“King Lear” – Globe Theatre

Neil Dowden on the South Bank

Kathryn Hunter played King Lear in a landmark production directed by Helena Kaut-Howson in 1997 at Leicester Haymarket, which transferred to the Young Vic. Now they reunite (with designer Pawel Dobrzycki) at the Globe Theatre for a further exploration of Shakespeare’s epic tragedy. The cross-gender casting originally garnered a lot of attention (it was the first time Lear was performed by a woman professionally in Britain) in what was seen as a feminist statement. But since then this has become a common practice for Shakespeare (Hunter herself has played Richard III at the Globe and Timon of Athens for the RSC). So in this new production we can concentrate on other aspects of the play, with the show emphasizing the process of ageing – with its inevitable decline in physical and mental capabilities – and mortality.

 

Kathryn Hunter and Michelle Terry. Photo credit: Johan Persson.

 

The evening begins impressively with the court scene in which the retiring Lear fatally disinherits his favourite, faithful daughter Cordelia and divides his kingdom between his older daughters Goneril and Regan who falsely flatter him as he demands. Lear makes his entrance in a wheelchair pushed by Cordelia, before sitting on the wooden throne which seems too big for the diminutive Hunter, who brandishes a walking cane and whose long white hair beneath the crown contrasts with her all-black three-piece suit. It is clear from the start that this Lear is frail not just in his bodily strength but in his ability to make sound decisions.

After this, Dobrzycki’s red and gold curtain depicting the Globe stage wall is pulled aside to reveal rusty scaffolding representing a decaying modern society – behind the elaborate courtly façade lies a nation about to disintegrate into civil war. The mixed-period costumes – which vary from Jacobean to Victorian and contemporary – do not help in giving a consistent impression of a particular social context for the play but perhaps represent a Britain divided through the ages.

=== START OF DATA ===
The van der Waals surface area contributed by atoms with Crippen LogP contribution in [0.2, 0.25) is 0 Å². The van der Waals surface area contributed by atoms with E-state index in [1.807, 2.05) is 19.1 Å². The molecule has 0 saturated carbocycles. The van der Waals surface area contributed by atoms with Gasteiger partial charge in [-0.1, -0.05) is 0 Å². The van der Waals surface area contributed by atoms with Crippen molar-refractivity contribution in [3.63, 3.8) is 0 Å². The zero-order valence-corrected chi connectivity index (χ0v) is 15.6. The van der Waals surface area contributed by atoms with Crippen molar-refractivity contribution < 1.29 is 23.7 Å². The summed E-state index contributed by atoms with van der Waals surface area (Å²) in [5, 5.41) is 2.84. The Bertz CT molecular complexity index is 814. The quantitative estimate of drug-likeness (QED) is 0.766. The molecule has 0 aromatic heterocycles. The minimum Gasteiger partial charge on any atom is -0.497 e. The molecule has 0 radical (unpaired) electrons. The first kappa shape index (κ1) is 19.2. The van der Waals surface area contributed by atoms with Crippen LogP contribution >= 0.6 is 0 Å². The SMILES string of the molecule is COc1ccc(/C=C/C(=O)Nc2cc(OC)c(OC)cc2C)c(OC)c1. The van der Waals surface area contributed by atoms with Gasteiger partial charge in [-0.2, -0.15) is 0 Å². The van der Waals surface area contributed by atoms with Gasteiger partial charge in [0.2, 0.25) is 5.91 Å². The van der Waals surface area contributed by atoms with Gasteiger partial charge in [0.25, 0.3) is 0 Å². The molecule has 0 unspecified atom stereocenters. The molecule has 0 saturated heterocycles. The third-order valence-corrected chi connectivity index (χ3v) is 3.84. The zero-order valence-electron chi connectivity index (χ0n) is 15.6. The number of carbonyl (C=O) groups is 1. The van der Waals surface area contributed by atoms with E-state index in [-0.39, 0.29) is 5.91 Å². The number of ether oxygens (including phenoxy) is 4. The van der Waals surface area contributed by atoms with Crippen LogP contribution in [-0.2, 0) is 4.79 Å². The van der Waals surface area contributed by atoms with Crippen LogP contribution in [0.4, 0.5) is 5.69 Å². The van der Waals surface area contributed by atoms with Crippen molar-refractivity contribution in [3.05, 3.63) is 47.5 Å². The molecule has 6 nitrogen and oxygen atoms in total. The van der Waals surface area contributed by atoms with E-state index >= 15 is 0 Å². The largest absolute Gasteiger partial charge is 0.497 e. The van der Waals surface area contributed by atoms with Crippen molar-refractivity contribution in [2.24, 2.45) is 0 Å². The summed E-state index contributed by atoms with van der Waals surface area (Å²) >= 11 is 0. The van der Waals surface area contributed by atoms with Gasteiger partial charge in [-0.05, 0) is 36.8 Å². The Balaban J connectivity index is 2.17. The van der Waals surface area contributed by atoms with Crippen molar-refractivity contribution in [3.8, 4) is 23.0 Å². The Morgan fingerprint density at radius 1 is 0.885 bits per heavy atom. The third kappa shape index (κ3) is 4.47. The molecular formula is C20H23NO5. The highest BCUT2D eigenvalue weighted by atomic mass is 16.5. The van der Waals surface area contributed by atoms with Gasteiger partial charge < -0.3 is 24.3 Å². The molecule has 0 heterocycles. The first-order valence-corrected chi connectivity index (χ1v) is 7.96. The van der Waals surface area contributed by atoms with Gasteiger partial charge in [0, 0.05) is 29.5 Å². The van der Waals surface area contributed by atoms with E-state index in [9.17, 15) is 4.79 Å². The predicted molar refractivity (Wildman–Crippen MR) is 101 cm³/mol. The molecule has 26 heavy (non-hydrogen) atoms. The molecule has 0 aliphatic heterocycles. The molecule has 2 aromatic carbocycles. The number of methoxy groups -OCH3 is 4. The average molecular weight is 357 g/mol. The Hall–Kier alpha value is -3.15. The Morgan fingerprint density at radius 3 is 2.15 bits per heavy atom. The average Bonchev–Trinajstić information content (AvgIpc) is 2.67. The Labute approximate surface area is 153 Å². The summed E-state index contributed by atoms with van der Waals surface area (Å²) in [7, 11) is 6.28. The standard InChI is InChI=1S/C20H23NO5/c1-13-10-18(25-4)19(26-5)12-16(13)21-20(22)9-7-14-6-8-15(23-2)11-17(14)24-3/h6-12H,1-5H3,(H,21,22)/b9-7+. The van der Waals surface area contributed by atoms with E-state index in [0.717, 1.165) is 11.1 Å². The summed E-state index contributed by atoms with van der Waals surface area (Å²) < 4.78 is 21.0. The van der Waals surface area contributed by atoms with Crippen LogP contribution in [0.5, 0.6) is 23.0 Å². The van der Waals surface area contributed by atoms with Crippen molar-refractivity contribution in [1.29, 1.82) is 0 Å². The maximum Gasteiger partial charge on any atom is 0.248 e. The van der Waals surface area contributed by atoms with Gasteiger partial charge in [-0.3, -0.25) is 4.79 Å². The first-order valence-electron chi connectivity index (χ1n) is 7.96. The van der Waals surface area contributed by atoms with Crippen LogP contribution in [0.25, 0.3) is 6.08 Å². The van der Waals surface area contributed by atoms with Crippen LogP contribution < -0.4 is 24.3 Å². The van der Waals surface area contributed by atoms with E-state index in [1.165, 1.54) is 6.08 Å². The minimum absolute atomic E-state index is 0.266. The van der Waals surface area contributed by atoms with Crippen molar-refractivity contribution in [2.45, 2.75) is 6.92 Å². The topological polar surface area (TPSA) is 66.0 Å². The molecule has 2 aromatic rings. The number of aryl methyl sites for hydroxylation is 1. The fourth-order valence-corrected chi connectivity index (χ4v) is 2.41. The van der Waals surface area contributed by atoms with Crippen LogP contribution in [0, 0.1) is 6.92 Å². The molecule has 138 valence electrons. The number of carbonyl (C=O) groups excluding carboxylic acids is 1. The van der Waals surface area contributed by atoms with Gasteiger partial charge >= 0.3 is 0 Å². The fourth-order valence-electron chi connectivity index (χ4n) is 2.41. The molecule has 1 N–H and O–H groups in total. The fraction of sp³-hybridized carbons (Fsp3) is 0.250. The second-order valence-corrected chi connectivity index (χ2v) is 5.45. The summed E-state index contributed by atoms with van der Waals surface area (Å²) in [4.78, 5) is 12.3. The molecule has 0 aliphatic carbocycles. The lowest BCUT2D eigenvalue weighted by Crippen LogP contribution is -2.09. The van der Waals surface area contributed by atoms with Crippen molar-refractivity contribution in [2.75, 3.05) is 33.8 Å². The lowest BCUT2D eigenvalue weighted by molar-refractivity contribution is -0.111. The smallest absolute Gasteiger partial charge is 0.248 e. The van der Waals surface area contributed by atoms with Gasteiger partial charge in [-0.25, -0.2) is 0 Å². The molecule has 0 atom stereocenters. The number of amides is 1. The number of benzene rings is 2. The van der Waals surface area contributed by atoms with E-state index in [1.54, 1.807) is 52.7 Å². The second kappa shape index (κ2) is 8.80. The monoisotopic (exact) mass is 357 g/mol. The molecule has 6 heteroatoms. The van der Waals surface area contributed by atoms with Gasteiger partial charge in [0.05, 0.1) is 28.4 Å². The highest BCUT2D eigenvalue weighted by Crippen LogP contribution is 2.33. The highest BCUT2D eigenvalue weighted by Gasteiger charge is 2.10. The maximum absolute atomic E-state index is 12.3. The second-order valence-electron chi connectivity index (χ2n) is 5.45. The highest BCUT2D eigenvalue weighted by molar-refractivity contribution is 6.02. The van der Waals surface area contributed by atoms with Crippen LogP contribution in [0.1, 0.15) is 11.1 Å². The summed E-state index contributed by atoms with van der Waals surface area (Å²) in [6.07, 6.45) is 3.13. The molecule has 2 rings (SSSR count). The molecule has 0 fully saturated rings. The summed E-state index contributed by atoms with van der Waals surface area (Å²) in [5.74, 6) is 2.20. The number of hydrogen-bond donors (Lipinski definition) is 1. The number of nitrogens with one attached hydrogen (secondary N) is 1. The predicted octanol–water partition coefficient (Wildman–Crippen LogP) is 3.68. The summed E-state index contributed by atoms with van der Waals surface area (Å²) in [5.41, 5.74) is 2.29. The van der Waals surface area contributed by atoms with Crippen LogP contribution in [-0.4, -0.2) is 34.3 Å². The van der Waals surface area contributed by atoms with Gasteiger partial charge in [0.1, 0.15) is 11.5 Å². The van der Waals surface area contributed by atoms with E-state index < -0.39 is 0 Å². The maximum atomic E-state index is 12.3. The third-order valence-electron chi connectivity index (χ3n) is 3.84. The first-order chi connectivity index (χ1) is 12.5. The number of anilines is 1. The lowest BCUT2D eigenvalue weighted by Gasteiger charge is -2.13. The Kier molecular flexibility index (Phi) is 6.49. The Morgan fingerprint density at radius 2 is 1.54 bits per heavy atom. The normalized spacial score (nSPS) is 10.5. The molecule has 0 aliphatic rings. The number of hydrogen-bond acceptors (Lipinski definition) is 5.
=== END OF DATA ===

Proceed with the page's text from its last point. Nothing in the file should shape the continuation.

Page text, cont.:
This memorable production itself is rather uneven (possibly affected by the fact that Kaut-Howson missed the last two weeks of rehearsals as she was recovering from an injury sustained in a car accident). Showing Lear as suffering from dementia early on means that his ensuing “madness” in the storm scene and beyond loses some of its impact – it is caused as much by cognitive malfunction as intense suffering. Also, because Lear’s desire to hold on to the privileges of power without its responsibilities (including riotous behaviour with his knightly retinue) is portrayed simply as the difficult behaviour of a senile parent, it makes Goneril and Regan appear more reasonable when they restrict him. But their moderation makes their subsequent cruelty in turning him out of doors (not to mention their involvement in blinding Gloucester for helping him) seem strangely out of character.

 

Michelle Terry as Fool. Photo credit: Johan Persson.

 

Although the show has powerful moments, overall it doesn’t cohere as a sustained account of Shakespeare’s grand vision, or rise to the heights and plumb the depths of emotion. The scenes on the heath are touching with the bedraggled Lear showing concern for his Fool and “Poor Tom” as his belated compassion for the impoverished and homeless is stirred through his own misfortune. But Lear’s reunion with Cordelia is underwhelming as is his later grief on her death, though it is a clever touch of role reversal when he brings on her body in a wheelchair.

Hunter (who brilliantly played all three witches in Joel Coen’s recent film The Tragedy of Macbeth) may be of small stature, but she has a large stage presence, informed by an extraordinary physical performance style. Here she movingly conveys Lear’s vulnerability, as well as capturing a surprising amount of humour, but vocally she is underpowered and short on “authority” (to use Kent’s word), with her king more crotchety Aged P than wayward tyrant. It’s a highly individual interpretation that accentuates the character’s unpredictable eccentricity (even if this sometimes strays into mannered quirkiness), which stays in the mind long after the show has finished.

The Globe’s artistic director Michelle Terry doubles as Cordelia and the Fool, and steals her scenes as the latter in clown-like make-up and motley garb, using her licence to repeatedly drive home her message with trenchant comedy that her master is making a terrible mistake. Ann Ogbomo cuts an imposing figure as Goneril but lacks viciousness, while Marianne Oldham (with her arm in a sling) is a rather blandly sensual Regan. Gabriel Akuwudike is a younger-than-usual, staunchly protective Kent (in a role originally due to be played by Hunter’s partner Marcello Magni, who remained as a creative collaborator in the show). In the subplot, Diego Matamoros gives a poignant portrayal of the gullible, betrayed Gloucester, Kwaku Mills skilfully transforms the bookish Edgar into the manic “Poor Tom”, and Ryan Donaldson as his treacherous brother Edmund delivers his soliloquies well in his interactions with the “groundlings”.